Darius, the Persian, had a battle with Alexander
near the River Granicus, where he lost seven satraps, and
five hundred and two chariots armed with scythes. And yet
he would have tried the fortune of another battle the day
following; but his son Ariobarzanes, in favor of Alexander, undertook to betray his father into his hands. The
father was so transported with passion at the indignity of
the thing, that he cut off his son's head for it.—Arelades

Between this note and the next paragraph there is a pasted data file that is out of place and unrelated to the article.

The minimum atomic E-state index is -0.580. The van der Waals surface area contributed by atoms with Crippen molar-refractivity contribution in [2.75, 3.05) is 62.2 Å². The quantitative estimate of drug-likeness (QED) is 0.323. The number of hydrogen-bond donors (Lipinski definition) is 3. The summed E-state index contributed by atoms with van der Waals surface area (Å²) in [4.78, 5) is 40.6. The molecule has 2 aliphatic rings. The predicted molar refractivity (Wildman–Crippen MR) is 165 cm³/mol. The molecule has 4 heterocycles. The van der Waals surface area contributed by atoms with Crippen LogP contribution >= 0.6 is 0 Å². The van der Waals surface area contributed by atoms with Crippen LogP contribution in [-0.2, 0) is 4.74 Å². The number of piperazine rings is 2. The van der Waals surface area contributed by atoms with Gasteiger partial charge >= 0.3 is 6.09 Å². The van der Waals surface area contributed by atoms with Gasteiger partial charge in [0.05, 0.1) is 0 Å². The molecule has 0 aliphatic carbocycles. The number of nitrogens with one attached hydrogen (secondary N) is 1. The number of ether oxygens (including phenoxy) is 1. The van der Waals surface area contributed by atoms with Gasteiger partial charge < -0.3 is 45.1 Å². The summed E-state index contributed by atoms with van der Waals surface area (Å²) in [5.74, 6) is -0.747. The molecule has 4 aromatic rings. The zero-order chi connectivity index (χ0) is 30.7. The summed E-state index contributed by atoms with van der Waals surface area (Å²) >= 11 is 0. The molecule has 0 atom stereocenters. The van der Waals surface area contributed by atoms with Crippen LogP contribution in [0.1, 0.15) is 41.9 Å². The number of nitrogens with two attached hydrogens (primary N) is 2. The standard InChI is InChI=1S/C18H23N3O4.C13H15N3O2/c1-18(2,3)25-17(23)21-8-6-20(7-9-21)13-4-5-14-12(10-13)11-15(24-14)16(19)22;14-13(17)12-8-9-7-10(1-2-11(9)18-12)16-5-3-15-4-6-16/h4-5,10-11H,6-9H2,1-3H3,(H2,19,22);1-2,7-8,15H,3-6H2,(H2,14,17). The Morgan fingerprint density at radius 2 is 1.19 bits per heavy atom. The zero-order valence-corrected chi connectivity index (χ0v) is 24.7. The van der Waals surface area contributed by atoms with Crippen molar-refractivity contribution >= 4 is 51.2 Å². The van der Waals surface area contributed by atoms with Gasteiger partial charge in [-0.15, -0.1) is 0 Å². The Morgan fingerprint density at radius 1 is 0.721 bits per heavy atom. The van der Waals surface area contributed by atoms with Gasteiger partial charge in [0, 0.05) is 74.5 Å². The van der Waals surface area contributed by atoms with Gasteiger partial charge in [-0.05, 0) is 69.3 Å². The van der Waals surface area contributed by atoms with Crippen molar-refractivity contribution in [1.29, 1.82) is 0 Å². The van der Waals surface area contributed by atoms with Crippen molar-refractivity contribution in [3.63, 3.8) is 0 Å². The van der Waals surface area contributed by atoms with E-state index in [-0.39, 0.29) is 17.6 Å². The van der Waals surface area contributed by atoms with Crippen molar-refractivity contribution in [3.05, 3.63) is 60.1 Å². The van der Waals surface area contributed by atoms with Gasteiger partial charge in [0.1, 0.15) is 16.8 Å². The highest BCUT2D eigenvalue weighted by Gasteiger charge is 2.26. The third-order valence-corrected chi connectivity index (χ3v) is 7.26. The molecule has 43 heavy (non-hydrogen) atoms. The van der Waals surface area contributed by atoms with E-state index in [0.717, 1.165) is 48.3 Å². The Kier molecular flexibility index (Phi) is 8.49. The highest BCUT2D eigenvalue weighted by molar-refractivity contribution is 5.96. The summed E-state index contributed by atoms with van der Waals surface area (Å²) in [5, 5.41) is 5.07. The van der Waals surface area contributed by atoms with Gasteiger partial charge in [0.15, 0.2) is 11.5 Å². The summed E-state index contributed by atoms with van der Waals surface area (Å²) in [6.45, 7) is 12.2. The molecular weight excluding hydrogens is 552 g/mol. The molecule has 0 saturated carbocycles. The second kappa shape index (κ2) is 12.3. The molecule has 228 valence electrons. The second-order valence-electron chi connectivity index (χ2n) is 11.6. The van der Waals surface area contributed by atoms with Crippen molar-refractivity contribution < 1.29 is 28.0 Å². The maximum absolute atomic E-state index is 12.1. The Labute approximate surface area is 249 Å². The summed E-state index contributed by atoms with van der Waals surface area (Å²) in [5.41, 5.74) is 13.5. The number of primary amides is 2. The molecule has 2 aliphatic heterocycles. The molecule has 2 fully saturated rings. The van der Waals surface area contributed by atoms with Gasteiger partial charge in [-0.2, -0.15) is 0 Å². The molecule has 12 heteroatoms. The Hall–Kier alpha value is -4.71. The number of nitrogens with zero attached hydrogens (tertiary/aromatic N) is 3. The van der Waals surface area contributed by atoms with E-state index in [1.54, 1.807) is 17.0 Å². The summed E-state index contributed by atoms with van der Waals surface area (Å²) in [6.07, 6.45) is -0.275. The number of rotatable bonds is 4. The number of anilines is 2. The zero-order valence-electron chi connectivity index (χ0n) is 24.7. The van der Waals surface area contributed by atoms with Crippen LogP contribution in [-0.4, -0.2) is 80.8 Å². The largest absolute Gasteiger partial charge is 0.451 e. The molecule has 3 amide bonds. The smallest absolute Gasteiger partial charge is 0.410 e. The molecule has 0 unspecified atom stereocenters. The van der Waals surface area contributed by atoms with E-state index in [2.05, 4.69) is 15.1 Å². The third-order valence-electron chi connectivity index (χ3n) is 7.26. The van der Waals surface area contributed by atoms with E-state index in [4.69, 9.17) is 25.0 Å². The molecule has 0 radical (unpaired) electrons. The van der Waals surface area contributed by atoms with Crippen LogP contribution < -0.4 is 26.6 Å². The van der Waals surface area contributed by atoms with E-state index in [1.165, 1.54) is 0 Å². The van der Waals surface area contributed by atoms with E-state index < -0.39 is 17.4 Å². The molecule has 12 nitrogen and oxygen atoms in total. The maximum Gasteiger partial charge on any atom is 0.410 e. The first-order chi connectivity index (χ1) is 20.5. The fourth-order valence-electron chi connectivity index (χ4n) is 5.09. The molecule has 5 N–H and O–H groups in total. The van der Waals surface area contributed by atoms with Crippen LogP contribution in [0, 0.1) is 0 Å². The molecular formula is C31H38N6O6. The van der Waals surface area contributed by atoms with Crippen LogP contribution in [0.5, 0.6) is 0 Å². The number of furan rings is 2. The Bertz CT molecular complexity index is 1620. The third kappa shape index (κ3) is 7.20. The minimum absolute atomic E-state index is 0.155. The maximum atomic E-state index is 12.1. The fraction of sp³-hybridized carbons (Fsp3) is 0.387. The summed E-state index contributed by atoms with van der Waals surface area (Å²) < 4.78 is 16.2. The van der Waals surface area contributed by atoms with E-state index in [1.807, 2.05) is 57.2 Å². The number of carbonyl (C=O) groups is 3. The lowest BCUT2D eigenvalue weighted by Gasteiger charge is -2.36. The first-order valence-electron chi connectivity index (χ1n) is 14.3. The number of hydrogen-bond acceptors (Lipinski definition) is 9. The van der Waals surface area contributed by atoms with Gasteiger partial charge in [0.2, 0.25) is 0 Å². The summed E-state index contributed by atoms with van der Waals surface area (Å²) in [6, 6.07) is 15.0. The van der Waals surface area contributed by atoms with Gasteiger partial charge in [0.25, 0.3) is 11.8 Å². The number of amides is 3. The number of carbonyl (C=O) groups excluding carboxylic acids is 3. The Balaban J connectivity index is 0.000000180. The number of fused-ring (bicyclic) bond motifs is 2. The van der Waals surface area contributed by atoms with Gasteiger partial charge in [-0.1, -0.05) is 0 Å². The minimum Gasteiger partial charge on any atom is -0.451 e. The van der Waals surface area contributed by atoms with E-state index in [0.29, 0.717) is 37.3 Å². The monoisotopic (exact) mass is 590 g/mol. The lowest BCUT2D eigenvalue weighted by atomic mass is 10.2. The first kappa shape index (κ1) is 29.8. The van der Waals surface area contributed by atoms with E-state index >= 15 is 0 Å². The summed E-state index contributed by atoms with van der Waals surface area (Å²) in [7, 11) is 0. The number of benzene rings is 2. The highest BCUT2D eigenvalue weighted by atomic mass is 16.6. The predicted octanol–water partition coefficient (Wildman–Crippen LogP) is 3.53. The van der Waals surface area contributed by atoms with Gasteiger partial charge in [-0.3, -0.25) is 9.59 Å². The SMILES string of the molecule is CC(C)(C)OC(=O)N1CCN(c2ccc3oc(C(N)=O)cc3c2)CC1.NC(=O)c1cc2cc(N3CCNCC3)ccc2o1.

Cnidius, in the Third of his Macedonian History.
Brutus, that was created consul by the unanimous vote
of the citizens, forced away Tarquinius Superbus into
banishment for his abominable tyranny. He fled to the
Tuscans, and by their assistance made war upon the
Romans. The sons were treating to betray the father;
the business was discovered, and they lost their heads for
it.—Aristides Milesius, in his Italian History.